● There were no more than 45 partners in the partnership; or,

● At least 20 percent of the total capital interest of the partnership is included in the gross estate.

If the business was operated as a corporation, the deferral election can be made only if:

● The corporation had no more than 45 shareholders; or,

● The decedent owned at least 20 percent of the outstanding voting stock of the corporation.

In applying the 45-partner or 45-shareholder test, interests or shares owned by the decedent’s spouse, siblings, ancestors and descendants are treated as owned by the decedent. Also, any interest owned jointly by a married couple is counted as one partner or shareholder.

Example 1: Your client is the executrix of her father’s estate. At the time of his death, he owned 12 percent of the outstanding voting stock of a C corp that had 48 shareholders including the decedent, his two brothers and his daughter and son. Since, for purposes of the 45-shareholder test, the shares owned by the decedent, his children and his brothers are treated as owned by the decedent, the corporation is treated as having only 44 shareholders (48 less four [the two children and the two brothers]). Accordingly, the estate will be eligible to elect to defer payment of the estate tax if the value test is met.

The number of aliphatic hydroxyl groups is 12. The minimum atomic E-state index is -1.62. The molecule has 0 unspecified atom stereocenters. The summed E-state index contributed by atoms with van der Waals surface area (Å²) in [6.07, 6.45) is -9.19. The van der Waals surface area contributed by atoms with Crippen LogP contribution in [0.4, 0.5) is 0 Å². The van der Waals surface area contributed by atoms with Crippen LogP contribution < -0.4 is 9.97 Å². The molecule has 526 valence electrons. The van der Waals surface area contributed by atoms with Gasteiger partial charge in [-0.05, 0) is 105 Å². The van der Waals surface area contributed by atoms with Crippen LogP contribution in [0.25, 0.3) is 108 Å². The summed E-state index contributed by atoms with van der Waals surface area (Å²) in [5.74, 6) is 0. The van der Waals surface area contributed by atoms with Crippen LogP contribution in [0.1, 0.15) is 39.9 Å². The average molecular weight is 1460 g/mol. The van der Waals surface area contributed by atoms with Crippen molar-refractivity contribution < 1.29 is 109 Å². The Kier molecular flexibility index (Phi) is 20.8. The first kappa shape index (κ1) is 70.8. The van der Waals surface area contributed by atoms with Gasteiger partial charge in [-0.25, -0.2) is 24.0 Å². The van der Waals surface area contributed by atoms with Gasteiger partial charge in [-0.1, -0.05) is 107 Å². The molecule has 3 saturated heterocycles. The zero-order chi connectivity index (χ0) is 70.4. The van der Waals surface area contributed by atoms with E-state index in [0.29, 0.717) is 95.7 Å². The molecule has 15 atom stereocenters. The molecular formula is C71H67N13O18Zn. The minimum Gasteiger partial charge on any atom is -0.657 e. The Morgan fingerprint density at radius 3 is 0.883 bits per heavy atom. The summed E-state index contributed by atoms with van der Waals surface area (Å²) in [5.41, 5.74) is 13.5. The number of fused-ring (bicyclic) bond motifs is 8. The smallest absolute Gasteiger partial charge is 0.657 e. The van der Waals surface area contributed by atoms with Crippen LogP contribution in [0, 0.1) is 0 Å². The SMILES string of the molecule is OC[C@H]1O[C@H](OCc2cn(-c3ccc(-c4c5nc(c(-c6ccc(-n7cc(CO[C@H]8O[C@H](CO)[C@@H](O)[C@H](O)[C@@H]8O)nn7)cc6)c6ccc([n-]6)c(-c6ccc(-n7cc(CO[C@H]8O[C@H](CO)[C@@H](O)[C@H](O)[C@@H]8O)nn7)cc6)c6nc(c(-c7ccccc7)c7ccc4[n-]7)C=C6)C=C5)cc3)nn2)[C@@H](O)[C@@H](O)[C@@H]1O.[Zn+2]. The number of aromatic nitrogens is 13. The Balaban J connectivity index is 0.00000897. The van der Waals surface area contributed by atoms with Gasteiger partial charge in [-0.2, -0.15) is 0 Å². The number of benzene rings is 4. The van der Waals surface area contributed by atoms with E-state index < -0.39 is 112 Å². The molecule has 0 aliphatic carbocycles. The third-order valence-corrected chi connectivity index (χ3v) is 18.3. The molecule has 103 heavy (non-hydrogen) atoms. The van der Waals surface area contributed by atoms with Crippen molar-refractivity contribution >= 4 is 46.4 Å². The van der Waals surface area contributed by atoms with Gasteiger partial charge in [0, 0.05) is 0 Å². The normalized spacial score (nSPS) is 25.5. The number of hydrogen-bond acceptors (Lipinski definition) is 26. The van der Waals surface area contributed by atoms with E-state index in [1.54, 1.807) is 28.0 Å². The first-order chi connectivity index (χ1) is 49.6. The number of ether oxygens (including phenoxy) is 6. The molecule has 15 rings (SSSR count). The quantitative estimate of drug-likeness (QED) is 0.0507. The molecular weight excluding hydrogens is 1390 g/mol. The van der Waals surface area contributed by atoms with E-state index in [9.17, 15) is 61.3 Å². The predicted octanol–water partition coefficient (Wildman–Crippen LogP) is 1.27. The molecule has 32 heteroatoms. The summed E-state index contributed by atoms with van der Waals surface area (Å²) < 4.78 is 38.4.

In applying the 20 percent interest test, for both partnerships and corporations, the executor may elect to have the interests of these family members counted as the decedent’s interest. However, if this is the way the decedent’s interest qualifies for the deferral, then:

● The five-year deferral period is lost (i.e., the 10-year payment period starts right away); and,

● The favorable 2 percent interest rate is not available on deferred amounts.